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Pompeius were invested with imperium maius to remove nad destroy all the pirates of the "Mare Nostrum", not to fight in Spain against Sertorius. I changed it on the entry.
Has anyone seen claims that Caesar was attended by 72 lictors toward the end of his career? I remember such claims, but I cannot find any documented source. -- Publius
- No. Every source i know (Suetonius and Plutarch) refer only to the 24 lictors of a dictator. Neither seems likely that Caesar, who despite all liked to play by the rules, would use such an amount. Muriel Victoria 08:33, 6 Dec 2003 (UTC)
Yes, it seemed remarkably out of character for him, but then, he did behave somewhat curiously toward the end of his life (e.g., the high red Alban boots), and the Senate certainly got extravagant in awarding him honours, didn't it? I was always impressed by Plutarch's account that he informed the Senate that his honours needed to be retrenched, not augmented. Apparently, from what I've been able to find on line -- all undocumented, of course -- Caesar is reputed to have been accompanied in one of his triumphal parades by the lictors of all his dictatorates, past, present, and future. I'm still looking for documentation on that, but as it is, I don't really think it'd belong in the article, anyway. -- Publius
Since Curule aedili held Imperium, is there an example in the Roman history of an aedile actually commanding an army? --Chino 06:29, 1 Apr 2005 (UTC)
Is it correct that the Master of the Horse held Praetorian imperium? If that is true, then that means that a standing Consul would out rank the Dictator's second-in-command, meaning that a Consul could veto any action or proposal made by the Master of the Horse. Yet it would seem that as the Dictator's second was the second most powerful man in Rome. How is this so? Did the Master of the Horse hold higher imperium then Praetorian, or was it the fear of the Dictator that made him so "powerful"?
- If I understand correctly, Master of the Horse did have six lictors, representing praetorian imperium theoretically below that of a consul. However, the consuls gave up their power when dictator was appointed. --Chino 04:47, 28 September 2005 (UTC)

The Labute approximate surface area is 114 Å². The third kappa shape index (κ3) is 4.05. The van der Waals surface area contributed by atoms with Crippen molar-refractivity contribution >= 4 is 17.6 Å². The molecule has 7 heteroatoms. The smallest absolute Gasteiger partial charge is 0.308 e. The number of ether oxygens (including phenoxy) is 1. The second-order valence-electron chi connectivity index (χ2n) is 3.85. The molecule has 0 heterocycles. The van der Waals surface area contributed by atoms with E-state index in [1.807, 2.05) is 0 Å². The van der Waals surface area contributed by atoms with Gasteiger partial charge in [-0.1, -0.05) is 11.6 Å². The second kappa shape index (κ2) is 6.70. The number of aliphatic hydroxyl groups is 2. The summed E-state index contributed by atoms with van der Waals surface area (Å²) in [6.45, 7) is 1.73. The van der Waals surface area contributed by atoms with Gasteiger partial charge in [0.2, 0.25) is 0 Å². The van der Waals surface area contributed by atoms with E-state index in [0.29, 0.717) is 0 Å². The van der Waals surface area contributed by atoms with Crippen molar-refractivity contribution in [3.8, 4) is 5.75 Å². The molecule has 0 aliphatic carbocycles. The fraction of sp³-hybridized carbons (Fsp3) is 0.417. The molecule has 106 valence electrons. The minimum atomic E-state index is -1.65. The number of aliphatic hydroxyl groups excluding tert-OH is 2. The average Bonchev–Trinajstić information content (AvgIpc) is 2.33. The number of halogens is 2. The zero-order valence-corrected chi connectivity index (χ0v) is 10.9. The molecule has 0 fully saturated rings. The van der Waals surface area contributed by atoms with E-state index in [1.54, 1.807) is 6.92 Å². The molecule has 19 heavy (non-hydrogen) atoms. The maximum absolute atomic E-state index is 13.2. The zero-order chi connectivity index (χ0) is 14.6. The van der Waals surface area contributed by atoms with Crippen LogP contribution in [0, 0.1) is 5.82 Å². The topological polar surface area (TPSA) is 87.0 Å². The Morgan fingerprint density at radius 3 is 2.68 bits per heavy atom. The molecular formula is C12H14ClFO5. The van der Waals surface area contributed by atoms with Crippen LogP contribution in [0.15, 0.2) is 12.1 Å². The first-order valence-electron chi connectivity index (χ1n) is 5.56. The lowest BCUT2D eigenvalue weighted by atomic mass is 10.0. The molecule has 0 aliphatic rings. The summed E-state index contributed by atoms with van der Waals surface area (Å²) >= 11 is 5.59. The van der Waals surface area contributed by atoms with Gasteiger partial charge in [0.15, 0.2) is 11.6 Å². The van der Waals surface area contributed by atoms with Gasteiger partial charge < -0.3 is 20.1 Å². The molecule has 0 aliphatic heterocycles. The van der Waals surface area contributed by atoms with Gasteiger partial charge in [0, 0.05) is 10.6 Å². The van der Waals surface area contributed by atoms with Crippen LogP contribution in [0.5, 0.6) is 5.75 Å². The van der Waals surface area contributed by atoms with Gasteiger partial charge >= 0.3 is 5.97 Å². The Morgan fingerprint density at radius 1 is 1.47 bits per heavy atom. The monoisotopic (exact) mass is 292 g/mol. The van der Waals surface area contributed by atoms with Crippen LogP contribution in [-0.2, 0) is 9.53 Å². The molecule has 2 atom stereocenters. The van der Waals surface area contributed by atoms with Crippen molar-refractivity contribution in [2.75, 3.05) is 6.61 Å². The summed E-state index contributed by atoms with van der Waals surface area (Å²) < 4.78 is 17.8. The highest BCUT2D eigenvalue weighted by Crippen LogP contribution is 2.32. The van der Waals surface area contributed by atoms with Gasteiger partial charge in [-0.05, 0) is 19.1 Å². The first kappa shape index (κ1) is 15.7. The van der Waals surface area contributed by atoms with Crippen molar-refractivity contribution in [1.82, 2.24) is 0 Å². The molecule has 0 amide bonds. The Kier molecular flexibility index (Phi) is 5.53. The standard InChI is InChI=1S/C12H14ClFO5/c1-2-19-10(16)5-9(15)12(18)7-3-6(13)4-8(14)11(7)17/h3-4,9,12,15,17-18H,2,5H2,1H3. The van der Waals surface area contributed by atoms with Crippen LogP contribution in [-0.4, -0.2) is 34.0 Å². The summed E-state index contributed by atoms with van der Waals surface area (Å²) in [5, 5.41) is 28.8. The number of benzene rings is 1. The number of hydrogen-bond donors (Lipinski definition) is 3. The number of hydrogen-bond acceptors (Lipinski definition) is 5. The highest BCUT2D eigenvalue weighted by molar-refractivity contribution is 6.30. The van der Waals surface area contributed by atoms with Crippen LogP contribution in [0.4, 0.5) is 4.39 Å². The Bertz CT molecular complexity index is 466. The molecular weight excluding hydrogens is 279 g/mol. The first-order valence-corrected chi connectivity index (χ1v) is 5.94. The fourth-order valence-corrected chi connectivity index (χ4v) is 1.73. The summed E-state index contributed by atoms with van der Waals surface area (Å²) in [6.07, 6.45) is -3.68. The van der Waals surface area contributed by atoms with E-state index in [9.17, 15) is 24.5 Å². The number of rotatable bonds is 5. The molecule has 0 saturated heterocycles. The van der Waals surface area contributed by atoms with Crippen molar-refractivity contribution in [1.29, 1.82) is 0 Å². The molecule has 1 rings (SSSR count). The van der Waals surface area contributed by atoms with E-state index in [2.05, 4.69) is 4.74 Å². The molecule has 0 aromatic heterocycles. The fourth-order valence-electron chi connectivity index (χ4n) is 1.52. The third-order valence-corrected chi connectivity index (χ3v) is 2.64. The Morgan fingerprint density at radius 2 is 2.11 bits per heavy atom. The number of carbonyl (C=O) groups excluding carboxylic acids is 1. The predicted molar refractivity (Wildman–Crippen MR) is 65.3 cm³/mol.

I was under the impression that there were two types of positions in the Roman magistrates.. those that had no imperium, or other stations, which owned imperium. Individuals required imperium to command an army of any form.
Nudas veritas 09:35, 19 April 2006 (UTC)
- The curule magistrates were considered to have imperium, while other officials did not. - Khepidjemwa'atnefru 23:40, 19 April 2006 (UTC)
kinds of imperium
This article used to go into the different kinds of imperium, and included a section on maius imperium (which is critical because the article on roman emperors links to this page via maius imperium). Was this changed for a reason?126.96.36.199 (talk) 23:07, 24 December 2012 (UTC)
Definition of Power
I am disambiguating the Power page, and I believe the word 'power' near the beginning of the article means power as described in the Power (sociology) article. I believe it will be helpful to readers to not have to wade through the other possibilities on the Power page. Gerry Ashton 14:39, 26 May 2006 (UTC)
As far as I am aware, Thomas Cromwell was never Archbishop of Canterbury, though he was Vicar-General. The first Anglican archbishop would have been Matthew Parker: although Cranmer was an avowed Protestant, he was still in communion with rome. ps im cool holybands22 pss on scratch —Preceding unsigned comment added by 188.8.131.52 (talk) 02:29, 26 May 2009 (UTC)
Imperium and immunity
unofficially proposed merge?
Strongly oppose merging imperium and imperator. Obviously the two are related, but the imperator was not the only person to hold imperium, and the imperator takes on a life of his own, apart from the concept of imperium in the early Republic. I often need to link to imperium, rarely to imperator. Cynwolfe (talk) 14:28, 14 November 2010 (UTC)
Aren't quaestors, censors, and tribunes also curule magistrates? And can we get that list to be higher up on the page and/or somewhere where it looks less like it was thrown in at random? Thank you.--184.108.40.206 (talk) 15:23, 23 April 2013 (UTC)
- Censors were of curule rank, especially since anybody who held that position had already held a curule magistracy. I seem to recall that they actually placed their curule chairs at the Altar of Mars when they took the census. Tribune, not; that's part of the tribunate's plebeian character. Quaestors weren't of curule rank, either. I could be wrong, though. Cynwolfe (talk) 18:50, 23 April 2013 (UTC)